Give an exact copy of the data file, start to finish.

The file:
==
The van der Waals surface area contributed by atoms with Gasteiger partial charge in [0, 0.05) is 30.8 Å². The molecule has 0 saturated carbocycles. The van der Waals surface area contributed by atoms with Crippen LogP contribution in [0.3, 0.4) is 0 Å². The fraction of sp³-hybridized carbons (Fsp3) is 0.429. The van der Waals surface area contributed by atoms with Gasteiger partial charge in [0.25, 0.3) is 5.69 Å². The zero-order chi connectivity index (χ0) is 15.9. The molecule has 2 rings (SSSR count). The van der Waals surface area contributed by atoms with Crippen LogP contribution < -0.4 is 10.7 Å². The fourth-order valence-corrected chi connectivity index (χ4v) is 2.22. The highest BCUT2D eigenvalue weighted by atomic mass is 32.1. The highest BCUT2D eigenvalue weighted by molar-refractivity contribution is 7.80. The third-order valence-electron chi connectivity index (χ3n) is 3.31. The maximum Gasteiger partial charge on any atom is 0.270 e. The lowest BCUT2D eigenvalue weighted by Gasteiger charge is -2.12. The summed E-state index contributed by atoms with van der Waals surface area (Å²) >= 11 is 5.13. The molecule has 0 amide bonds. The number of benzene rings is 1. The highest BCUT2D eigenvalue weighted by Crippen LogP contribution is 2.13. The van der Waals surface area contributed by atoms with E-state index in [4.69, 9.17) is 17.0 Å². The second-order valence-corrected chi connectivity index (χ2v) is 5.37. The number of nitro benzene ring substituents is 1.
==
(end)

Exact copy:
The van der Waals surface area contributed by atoms with Gasteiger partial charge in [0, 0.05) is 30.8 Å². The molecule has 0 saturated carbocycles. The van der Waals surface area contributed by atoms with Crippen LogP contribution in [0.3, 0.4) is 0 Å². The fraction of sp³-hybridized carbons (Fsp3) is 0.429. The van der Waals surface area contributed by atoms with Gasteiger partial charge in [0.25, 0.3) is 5.69 Å². The zero-order chi connectivity index (χ0) is 15.9. The molecule has 2 rings (SSSR count). The van der Waals surface area contributed by atoms with Crippen LogP contribution < -0.4 is 10.7 Å². The fourth-order valence-corrected chi connectivity index (χ4v) is 2.22. The highest BCUT2D eigenvalue weighted by atomic mass is 32.1. The highest BCUT2D eigenvalue weighted by molar-refractivity contribution is 7.80. The third-order valence-electron chi connectivity index (χ3n) is 3.31. The maximum Gasteiger partial charge on any atom is 0.270 e. The lowest BCUT2D eigenvalue weighted by Gasteiger charge is -2.12. The summed E-state index contributed by atoms with van der Waals surface area (Å²) >= 11 is 5.13. The molecule has 0 amide bonds. The number of benzene rings is 1. The highest BCUT2D eigenvalue weighted by Crippen LogP contribution is 2.13. The van der Waals surface area contributed by atoms with E-state index in [4.69, 9.17) is 17.0 Å². The second-order valence-corrected chi connectivity index (χ2v) is 5.37. The number of nitro benzene ring substituents is 1.